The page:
- Get the total area of the place that you will cover.
- Trace the measurement you got to the drywall.
- To make the pasting easier, cut the whole piece into two or more parts, depending on how wide the area is. The narrower, the fewer cuts you can make. Set the material aside first.
- Locate the joists or studs behind the rigid foam insulation and mark them with a pencil. If you have difficulty finding them, you can use a finder or manually measure 16 inches from the edge, measure another 16 inches from that point again, and so on.
5. Using house wrap tape, cover the whole surface of the rigid foam insulation. You can start from left to right or from top to bottom. Make sure not to miss any spots.
6. Go back to the drywall you cut and get one piece.
7. Begin putting a handful of adhesive on the back side of the drywall. Starting at the edge, paste the drywall against the rigid foam insulation covered with the house wrap tape. Do the same with the rest of the pieces until the whole surface is covered.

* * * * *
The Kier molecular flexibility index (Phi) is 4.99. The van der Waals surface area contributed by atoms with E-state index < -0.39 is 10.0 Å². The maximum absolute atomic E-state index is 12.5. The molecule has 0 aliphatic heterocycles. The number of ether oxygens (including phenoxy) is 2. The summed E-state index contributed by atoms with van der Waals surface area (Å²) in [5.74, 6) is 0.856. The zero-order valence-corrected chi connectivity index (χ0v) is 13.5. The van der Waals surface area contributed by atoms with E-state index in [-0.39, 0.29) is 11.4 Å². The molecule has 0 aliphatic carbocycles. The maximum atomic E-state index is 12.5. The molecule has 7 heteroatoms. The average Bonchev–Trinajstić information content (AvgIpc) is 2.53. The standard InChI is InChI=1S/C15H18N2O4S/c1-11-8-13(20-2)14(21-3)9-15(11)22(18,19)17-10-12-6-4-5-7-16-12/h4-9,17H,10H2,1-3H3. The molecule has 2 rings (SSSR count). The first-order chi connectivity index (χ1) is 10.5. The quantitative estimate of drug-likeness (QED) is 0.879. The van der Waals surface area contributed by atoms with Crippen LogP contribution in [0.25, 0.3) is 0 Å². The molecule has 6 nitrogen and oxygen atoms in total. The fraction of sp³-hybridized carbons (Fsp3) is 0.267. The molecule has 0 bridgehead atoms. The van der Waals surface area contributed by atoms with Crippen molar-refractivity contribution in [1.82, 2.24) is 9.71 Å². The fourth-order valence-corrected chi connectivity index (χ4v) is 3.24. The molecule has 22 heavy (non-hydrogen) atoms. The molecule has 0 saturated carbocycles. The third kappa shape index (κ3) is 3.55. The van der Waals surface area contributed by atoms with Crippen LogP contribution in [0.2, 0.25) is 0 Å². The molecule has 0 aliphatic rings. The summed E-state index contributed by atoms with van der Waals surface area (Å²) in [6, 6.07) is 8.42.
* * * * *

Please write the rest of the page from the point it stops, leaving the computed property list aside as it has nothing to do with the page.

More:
8. Once the drywall and foam insulation are stuck together, locate the stud locations you marked and screw along its alignment for additional security.
9. Get the drywall compound and scoop an amount you think is needed.
10. Spread it across the edges and the screws to cover them up and have a more seamless look.
11. Wait for the compound to be completely dry before sanding it.
12. Paint the drywall surface with the color that you prefer.
Don't know the best place to purchase rigid foam insulation for your project? Check out the locations that you can go to for this here: Where To Buy Rigid Foam Insulation?
Does Rigid Foam Insulation Need A Vapor Barrier?
You will know whether the rigid foam insulation needs a vapor barrier depending on how it is installed. If you are certain that no gaps are formed between it and the surface where it is placed, then you probably will not need a vapor barrier.
However, if you want to be sure that the area is insulated correctly, having a vapor barrier will do the work. This is why having this task done by a professional is essential. If you plan on installing rigid foam insulation, you can expect to pay anywhere between $2,000 to $7,500.